Today's Object of the Week is a First World War hand grenade dug up nearly 50 years ago.

When nine-year-old Knile Albertson-Prescott started digging while playing in his back garden in Catterick Garrison, he had no idea he would unearth something which would spark a lifelong interest.

It was the summer of 1975, just a year after young Knile had moved to the North Yorkshire military town with his family, when he made an incredible discovery.

"I was digging in my back garden when the shovel hit something metal," he says.

"When I started to uncover it I saw it was what looked like a hand grenade. I was excited and panic-stricken at the same time.

"I went to get my dad, who'd had extensive years in the military, and he came out to see it with a smirk on his face, thinking it was probably unimportant.

"I showed it to him and he looked a bit shocked. He said 'I think you're right, it looks like a hand grenade'."

The Northern Echo: The First World War hand grenade unearthed in his back garden nearly 50 years ago by Knile Albertson-Prescott is on display in Catterick LibraryThe First World War hand grenade unearthed in his back garden nearly 50 years ago by Knile Albertson-Prescott is on display in Catterick Library (Image: SARAH CALDECOTT)

Knile's father looked a little closer and thought it was probably safe, but just to make sure he called out the Explosive Ordnance Disposal team - the bomb squad.

The experts confirmed the device was safe, removed it from the ground and presented it to the little boy who had found it. Knile still has the hand grenade to this day.

But the story doesn't end there.

Years later, when Knile was at Barnard Castle School for Boys, he made a friend named Bevan Mills and told him the story of his discovery.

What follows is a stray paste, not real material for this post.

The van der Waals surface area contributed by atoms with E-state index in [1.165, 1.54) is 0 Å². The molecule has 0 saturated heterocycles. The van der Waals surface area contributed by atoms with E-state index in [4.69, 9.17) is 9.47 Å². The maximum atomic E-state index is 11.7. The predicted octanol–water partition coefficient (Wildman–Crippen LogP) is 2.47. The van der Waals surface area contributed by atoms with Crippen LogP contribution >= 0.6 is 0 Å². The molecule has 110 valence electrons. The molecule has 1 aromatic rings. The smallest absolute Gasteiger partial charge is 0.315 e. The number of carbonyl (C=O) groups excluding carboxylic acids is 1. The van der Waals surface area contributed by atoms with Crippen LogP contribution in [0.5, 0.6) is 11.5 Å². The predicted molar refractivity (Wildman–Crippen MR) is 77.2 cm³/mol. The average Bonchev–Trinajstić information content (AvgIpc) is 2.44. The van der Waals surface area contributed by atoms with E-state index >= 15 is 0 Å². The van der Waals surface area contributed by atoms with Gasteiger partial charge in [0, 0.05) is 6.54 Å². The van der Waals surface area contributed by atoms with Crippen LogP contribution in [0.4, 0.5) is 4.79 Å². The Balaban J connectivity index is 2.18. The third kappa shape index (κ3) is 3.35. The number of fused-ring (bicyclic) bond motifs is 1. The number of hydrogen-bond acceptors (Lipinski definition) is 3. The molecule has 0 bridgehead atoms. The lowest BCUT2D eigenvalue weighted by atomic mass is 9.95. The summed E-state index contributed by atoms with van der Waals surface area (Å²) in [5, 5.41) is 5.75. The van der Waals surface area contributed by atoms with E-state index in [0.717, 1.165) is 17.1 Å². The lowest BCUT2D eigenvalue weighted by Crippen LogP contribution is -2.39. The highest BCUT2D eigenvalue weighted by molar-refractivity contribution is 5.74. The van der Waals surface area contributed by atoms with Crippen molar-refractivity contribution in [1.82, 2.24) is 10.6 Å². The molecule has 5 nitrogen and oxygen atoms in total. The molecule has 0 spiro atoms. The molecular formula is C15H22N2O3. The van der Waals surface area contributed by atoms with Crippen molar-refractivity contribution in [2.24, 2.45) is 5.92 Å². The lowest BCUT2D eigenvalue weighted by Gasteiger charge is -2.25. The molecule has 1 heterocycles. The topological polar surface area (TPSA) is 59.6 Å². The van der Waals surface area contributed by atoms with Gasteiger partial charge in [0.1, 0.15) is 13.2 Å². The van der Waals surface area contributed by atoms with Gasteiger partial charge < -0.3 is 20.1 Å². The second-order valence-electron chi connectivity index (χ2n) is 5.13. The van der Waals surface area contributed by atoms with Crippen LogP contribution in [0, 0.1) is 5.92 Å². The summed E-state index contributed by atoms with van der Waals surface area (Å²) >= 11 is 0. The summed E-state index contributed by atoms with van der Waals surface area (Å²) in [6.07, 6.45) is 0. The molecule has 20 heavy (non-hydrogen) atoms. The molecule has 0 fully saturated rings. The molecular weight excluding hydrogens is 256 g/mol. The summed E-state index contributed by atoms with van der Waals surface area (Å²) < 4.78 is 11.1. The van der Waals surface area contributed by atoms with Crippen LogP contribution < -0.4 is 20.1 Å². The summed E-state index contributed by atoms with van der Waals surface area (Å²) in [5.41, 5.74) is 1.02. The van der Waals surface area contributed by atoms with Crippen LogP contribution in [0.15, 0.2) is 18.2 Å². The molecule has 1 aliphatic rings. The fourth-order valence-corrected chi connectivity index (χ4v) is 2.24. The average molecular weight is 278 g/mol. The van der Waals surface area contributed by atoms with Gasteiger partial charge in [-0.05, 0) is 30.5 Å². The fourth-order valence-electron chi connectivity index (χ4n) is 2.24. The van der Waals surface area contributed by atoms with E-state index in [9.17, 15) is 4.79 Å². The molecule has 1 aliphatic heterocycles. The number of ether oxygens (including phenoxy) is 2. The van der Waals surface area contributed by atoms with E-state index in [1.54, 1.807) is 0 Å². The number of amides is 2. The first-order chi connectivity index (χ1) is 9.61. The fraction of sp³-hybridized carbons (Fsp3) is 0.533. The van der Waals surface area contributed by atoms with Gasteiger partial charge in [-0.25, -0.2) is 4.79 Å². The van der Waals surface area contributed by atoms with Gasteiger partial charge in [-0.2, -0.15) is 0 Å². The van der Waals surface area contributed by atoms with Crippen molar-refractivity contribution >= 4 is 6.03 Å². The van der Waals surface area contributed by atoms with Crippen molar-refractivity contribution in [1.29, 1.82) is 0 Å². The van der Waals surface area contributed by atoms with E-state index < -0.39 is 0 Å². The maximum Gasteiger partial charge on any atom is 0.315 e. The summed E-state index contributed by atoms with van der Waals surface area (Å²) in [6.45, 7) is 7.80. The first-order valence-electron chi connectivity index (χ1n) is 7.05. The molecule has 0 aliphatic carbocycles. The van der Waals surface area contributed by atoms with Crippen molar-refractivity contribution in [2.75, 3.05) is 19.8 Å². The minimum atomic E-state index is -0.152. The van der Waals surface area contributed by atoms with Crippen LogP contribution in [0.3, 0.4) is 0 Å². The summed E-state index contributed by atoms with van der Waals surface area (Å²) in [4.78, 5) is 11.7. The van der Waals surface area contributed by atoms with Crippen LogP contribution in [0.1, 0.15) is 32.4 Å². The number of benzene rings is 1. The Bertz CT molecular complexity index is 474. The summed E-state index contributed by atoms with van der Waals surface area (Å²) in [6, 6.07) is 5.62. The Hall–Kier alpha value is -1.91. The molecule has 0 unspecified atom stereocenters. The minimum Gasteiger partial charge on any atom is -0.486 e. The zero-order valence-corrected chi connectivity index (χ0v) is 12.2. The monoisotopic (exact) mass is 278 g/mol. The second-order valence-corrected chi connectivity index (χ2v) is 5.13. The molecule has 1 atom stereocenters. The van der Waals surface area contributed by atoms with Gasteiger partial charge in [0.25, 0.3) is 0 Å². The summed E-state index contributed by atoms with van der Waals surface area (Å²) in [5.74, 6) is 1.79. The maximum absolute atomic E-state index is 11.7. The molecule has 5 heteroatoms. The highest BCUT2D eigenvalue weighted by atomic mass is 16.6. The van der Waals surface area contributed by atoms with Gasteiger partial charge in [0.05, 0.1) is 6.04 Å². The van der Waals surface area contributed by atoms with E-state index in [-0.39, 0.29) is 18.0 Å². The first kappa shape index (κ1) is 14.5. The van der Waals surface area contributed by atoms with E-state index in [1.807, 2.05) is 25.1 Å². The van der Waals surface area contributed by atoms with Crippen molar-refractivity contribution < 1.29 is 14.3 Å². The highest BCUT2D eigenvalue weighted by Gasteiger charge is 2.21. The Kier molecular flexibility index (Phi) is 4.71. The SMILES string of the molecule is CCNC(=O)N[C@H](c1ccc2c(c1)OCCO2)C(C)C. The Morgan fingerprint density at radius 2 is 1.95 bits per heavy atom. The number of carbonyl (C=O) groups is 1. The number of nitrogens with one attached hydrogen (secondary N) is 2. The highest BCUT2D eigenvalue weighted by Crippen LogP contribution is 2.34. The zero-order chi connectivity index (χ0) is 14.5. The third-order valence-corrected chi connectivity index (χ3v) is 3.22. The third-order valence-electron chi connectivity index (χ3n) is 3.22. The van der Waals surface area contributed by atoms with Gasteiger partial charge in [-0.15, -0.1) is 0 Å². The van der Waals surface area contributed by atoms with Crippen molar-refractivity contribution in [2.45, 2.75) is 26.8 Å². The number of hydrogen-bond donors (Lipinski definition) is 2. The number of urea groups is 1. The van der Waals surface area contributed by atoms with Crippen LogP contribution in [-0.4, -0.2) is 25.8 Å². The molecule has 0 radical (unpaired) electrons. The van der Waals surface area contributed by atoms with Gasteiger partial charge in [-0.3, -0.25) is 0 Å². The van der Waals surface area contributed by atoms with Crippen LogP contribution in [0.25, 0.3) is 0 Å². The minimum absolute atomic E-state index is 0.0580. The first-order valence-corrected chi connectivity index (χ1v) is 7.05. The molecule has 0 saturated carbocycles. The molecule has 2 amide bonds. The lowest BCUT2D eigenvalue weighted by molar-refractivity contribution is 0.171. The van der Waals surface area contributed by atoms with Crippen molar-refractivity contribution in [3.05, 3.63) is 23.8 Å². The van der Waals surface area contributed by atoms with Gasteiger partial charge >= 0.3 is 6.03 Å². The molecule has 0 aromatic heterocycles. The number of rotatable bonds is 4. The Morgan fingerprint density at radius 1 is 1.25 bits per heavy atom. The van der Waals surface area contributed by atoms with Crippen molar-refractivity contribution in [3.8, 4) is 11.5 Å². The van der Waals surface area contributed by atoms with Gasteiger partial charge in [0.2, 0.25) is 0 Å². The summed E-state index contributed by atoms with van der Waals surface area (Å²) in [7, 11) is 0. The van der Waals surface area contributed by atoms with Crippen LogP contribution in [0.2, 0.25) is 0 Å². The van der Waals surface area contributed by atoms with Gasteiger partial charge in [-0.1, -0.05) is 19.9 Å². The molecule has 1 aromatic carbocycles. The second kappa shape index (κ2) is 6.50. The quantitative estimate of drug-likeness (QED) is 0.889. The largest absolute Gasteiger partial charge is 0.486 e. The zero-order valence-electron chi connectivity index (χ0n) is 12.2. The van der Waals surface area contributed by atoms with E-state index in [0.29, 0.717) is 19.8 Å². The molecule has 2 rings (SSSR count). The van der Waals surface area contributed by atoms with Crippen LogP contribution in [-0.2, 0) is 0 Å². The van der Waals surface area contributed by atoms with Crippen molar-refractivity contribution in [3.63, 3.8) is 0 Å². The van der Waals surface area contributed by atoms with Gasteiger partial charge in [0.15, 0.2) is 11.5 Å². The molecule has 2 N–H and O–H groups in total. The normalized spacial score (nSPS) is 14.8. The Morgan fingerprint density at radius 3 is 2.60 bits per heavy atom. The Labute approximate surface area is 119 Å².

"He told me that it was known as a Mills Bomb - and that it was his who grandfather had invented it in the first place," says Knile.

The Northern Echo: Click the image above for more local eventsClick the image above for more local events (Image: NQ)

It turned out that Bevan's grandfather was William Mills, from Sunderland, who had designed the first modern fragmentation grenades used by the British Army, which saw widespread use in the First and Second World Wars.

The 'bombs' underwent several modifications and the device discovered by Knile is a 'number 23, Mark II' which dates it to 1917 - but that raises a question.

"The type 23 had been phased out by the Second World War, so this dates to the First World War. But from what I can gather, the area where it was found was pretty much all farms and fields at that time - so how did it end up there? That's the big mystery."

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The Northern Echo: Knile Albertson-Prescott with some of the artefacts found in and around Catterick on display in the town libraryKnile Albertson-Prescott with some of the artefacts found in and around Catterick on display in the town library (Image: SARAH CALDECOTT)

The discovery started Knile's interest in local history, which continues to this day.

And now, his hand grenade is on public display, as part of an exhibition of artefacts at Catterick Library.

The exhibition is of objects found in Catterick over several years and includes Roman and Saxon artefacts, items from both World Wars, and even fossils from extinct plants. It can be viewed at Catterick Garrison Library throughout May.

The Northern Echo: Some of the artefacts on display at the local history exhibition in Catterick LibrarySome of the artefacts on display at the local history exhibition in Catterick Library (Image: SARAH CALDECOTT)